Who this is for: People who want a manual, inexpensive method for making great-tasting coffee, and one that doesn’t take up a lot of space.

Why we like it: The pour-over method is simple, and it produces delicious coffee. By having more control over the brewing process, you can hone each variable to get the most flavor out of the beans. Of all the drippers we tested in our guide to the best pour-over coffee makers, our favorite was the Kalita Wave 185, because it produced the most-consistent, even, and flavorful cup of coffee. Its flat bottom promotes more even drainage, which makes it easier for beginners to master.

In addition to the glass model shown here, you can also get a ceramic or stainless steel version of this dripper. All perform about the same.

Flaws but not dealbreakers: In comparison with an automatic drip coffee maker, a multistep, gear-intensive method of making coffee can be a bit complicated, especially if you’re groggy first thing in the morning. But the Kalita Wave 185 is more forgiving and easier to master than many drippers.

Also, the Kalita Wave uses proprietary filters that are more difficult to acquire than standard Melitta filters. They are, however, available on Amazon or in specialty coffee shops.

We’ve collectively tasted more than 350 cups of coffee over the years to find the best easy-to-use dripper for making pour-over coffee.

This inexpensive French press has an innovative filter that consistently makes cleaner, more-nuanced coffee than the competition.

Who this is for: People who want a super-simple, quick method of making coffee. This is great for coffee drinkers who want something that’s easy to learn and master.

Why we like it: The Espro P3 French press produces consistently clean, bright, flavorful coffee. It has a bucket-shaped double filter, with finer mesh than that found in most French presses. This keeps coffee as close to grit-free as you get with a pour-over (and noticeably more so than coffee made in our runner-up pick, the Bodum Chambord). Once the Espro is plunged, it keeps the grounds away from the coffee, so your java doesn’t take on bitterness from oversteeping. In our tests, the last cup we poured tasted as good as the first—even a full hour later.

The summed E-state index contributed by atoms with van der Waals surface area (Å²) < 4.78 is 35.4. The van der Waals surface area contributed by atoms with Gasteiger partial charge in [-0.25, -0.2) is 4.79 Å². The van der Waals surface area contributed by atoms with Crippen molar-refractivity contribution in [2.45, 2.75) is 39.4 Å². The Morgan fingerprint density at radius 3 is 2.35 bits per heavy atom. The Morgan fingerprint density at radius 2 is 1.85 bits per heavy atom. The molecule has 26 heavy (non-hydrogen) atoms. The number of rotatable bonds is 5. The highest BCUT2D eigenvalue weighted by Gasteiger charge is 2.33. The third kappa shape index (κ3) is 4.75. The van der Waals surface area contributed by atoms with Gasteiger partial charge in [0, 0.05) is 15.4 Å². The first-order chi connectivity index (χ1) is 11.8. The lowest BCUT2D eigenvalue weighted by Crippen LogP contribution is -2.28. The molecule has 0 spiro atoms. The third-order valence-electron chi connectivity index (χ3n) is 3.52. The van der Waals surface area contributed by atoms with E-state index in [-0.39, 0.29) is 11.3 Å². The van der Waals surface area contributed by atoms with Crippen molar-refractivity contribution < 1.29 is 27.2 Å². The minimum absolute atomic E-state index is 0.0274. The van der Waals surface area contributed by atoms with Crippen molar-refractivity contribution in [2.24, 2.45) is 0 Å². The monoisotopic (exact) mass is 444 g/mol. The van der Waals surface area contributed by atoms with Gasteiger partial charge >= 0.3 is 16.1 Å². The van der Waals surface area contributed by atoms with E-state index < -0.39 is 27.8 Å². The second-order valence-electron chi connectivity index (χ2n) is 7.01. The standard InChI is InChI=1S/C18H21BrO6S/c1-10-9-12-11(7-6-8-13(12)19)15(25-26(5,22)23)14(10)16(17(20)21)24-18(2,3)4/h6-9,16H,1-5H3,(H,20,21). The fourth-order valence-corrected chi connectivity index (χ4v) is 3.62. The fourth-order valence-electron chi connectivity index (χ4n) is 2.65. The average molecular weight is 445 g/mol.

Flaws but not dealbreakers: Glass presses will never be as sturdy as their stainless steel counterparts. All glass beakers are delicate and will break if you drop them or knock them too hard. In the event that the Espro P3 does break, you can buy replacement parts, including beakers and filters.

The Espro P3 is not as visually appealing as some other French presses, like the Bodum Chambord, with its classic stylings. And the double filter makes it a little tricky to clean. But we didn’t find the Espro to be that much harder to clean than any other French press, and we think the results are worth any of these tradeoffs.

After brewing and drinking over 75 pots of coffee, we think the cleverly designed Espro P3 is the best French press for making a bold yet balanced brew.

OXO’s cold-brew maker has the best-looking design, plus some clever aspects that make it easier to pour from and to store. The brew it makes was often a favorite of panelists.

Who this is for: For people who want to make better iced coffee. Compared with simply refrigerating hot-brewed coffee, cold-brewing with a slow exposure extracts fewer bitter flavors. So you’ll get a sweeter, milder-tasting coffee.

Why we like it: The OXO Good Grips Cold Brew Coffee Maker is our pick for the best cold-brew coffee maker because it’s well designed and easy to use, and in our tests it produced a more-consistent, flavorful cup of coffee than other models. It made cold coffee with balanced acidity, a stronger aroma, and a cleaner finish.

This brewer makes enough cold brew concentrate to yield about 12 to 14 servings of coffee, which should last all week. But if you’re short on space or prefer to make less at a time, OXO also makes a compact cold brew maker that’s just as easy to use.